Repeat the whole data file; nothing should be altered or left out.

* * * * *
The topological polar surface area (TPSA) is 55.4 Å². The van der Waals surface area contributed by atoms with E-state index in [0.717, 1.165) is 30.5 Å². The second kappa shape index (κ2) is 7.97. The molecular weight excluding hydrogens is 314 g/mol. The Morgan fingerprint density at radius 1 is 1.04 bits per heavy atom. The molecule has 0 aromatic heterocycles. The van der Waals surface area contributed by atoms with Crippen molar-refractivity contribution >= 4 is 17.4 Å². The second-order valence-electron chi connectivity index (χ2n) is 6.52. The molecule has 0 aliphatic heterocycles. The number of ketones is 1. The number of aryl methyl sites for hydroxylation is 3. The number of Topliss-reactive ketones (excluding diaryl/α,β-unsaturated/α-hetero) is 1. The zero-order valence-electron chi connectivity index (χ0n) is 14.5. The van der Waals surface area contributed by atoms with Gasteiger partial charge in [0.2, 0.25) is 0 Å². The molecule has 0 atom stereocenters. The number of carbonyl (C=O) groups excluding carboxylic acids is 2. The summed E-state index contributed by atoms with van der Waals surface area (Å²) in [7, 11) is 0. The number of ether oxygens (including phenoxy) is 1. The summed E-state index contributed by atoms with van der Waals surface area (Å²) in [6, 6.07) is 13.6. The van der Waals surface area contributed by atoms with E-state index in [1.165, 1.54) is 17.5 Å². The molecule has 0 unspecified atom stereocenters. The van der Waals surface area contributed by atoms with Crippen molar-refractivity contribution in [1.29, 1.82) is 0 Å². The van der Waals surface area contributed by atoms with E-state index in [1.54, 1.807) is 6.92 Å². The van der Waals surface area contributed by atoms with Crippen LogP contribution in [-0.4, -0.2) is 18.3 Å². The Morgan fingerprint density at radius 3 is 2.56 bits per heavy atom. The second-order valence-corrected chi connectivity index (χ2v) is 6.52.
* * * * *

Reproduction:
The topological polar surface area (TPSA) is 55.4 Å². The van der Waals surface area contributed by atoms with E-state index in [0.717, 1.165) is 30.5 Å². The second kappa shape index (κ2) is 7.97. The molecular weight excluding hydrogens is 314 g/mol. The Morgan fingerprint density at radius 1 is 1.04 bits per heavy atom. The molecule has 0 aromatic heterocycles. The van der Waals surface area contributed by atoms with Crippen molar-refractivity contribution >= 4 is 17.4 Å². The second-order valence-electron chi connectivity index (χ2n) is 6.52. The molecule has 0 aliphatic heterocycles. The number of ketones is 1. The number of aryl methyl sites for hydroxylation is 3. The number of Topliss-reactive ketones (excluding diaryl/α,β-unsaturated/α-hetero) is 1. The zero-order valence-electron chi connectivity index (χ0n) is 14.5. The van der Waals surface area contributed by atoms with Gasteiger partial charge in [0.2, 0.25) is 0 Å². The molecule has 0 atom stereocenters. The number of carbonyl (C=O) groups excluding carboxylic acids is 2. The summed E-state index contributed by atoms with van der Waals surface area (Å²) in [7, 11) is 0. The number of ether oxygens (including phenoxy) is 1. The summed E-state index contributed by atoms with van der Waals surface area (Å²) in [6, 6.07) is 13.6. The van der Waals surface area contributed by atoms with E-state index in [1.165, 1.54) is 17.5 Å². The molecule has 0 unspecified atom stereocenters. The van der Waals surface area contributed by atoms with Crippen molar-refractivity contribution in [1.29, 1.82) is 0 Å². The van der Waals surface area contributed by atoms with E-state index in [1.54, 1.807) is 6.92 Å². The van der Waals surface area contributed by atoms with Crippen LogP contribution in [-0.4, -0.2) is 18.3 Å². The Morgan fingerprint density at radius 3 is 2.56 bits per heavy atom. The second-order valence-corrected chi connectivity index (χ2v) is 6.52.